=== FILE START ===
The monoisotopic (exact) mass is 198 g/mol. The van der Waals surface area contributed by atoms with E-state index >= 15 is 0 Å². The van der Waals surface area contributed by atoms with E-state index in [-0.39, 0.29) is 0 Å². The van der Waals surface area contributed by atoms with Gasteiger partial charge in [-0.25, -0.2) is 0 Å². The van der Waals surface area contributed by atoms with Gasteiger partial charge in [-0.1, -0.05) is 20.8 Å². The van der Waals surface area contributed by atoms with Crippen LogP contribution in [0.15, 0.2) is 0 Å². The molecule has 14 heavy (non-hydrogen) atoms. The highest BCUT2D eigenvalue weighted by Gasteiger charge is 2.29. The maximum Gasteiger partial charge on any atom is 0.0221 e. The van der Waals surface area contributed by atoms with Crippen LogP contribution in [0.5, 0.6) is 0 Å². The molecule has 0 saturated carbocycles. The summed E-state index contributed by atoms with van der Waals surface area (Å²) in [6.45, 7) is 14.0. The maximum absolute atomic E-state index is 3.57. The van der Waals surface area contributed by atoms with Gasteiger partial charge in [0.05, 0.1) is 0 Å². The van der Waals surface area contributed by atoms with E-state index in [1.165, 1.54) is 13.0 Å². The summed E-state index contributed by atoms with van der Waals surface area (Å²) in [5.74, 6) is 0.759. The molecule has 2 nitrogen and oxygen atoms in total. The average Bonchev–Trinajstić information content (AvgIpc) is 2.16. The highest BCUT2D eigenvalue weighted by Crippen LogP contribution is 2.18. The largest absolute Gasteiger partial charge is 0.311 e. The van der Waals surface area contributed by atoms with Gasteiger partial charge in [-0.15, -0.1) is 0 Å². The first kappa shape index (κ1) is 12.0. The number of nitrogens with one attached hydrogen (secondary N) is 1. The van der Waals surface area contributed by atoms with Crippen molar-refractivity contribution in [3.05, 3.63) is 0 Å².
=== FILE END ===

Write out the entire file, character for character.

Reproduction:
The monoisotopic (exact) mass is 198 g/mol. The van der Waals surface area contributed by atoms with E-state index >= 15 is 0 Å². The van der Waals surface area contributed by atoms with E-state index in [-0.39, 0.29) is 0 Å². The van der Waals surface area contributed by atoms with Gasteiger partial charge in [-0.25, -0.2) is 0 Å². The van der Waals surface area contributed by atoms with Gasteiger partial charge in [-0.1, -0.05) is 20.8 Å². The van der Waals surface area contributed by atoms with Crippen LogP contribution in [0.15, 0.2) is 0 Å². The molecule has 14 heavy (non-hydrogen) atoms. The highest BCUT2D eigenvalue weighted by Gasteiger charge is 2.29. The maximum Gasteiger partial charge on any atom is 0.0221 e. The van der Waals surface area contributed by atoms with Crippen LogP contribution in [0.5, 0.6) is 0 Å². The molecule has 0 saturated carbocycles. The summed E-state index contributed by atoms with van der Waals surface area (Å²) in [6.45, 7) is 14.0. The maximum absolute atomic E-state index is 3.57. The van der Waals surface area contributed by atoms with Gasteiger partial charge in [0.05, 0.1) is 0 Å². The van der Waals surface area contributed by atoms with E-state index in [1.165, 1.54) is 13.0 Å². The summed E-state index contributed by atoms with van der Waals surface area (Å²) in [5.74, 6) is 0.759. The molecule has 2 nitrogen and oxygen atoms in total. The average Bonchev–Trinajstić information content (AvgIpc) is 2.16. The highest BCUT2D eigenvalue weighted by Crippen LogP contribution is 2.18. The largest absolute Gasteiger partial charge is 0.311 e. The van der Waals surface area contributed by atoms with Gasteiger partial charge in [-0.15, -0.1) is 0 Å². The first kappa shape index (κ1) is 12.0. The number of nitrogens with one attached hydrogen (secondary N) is 1. The van der Waals surface area contributed by atoms with Crippen molar-refractivity contribution in [3.05, 3.63) is 0 Å².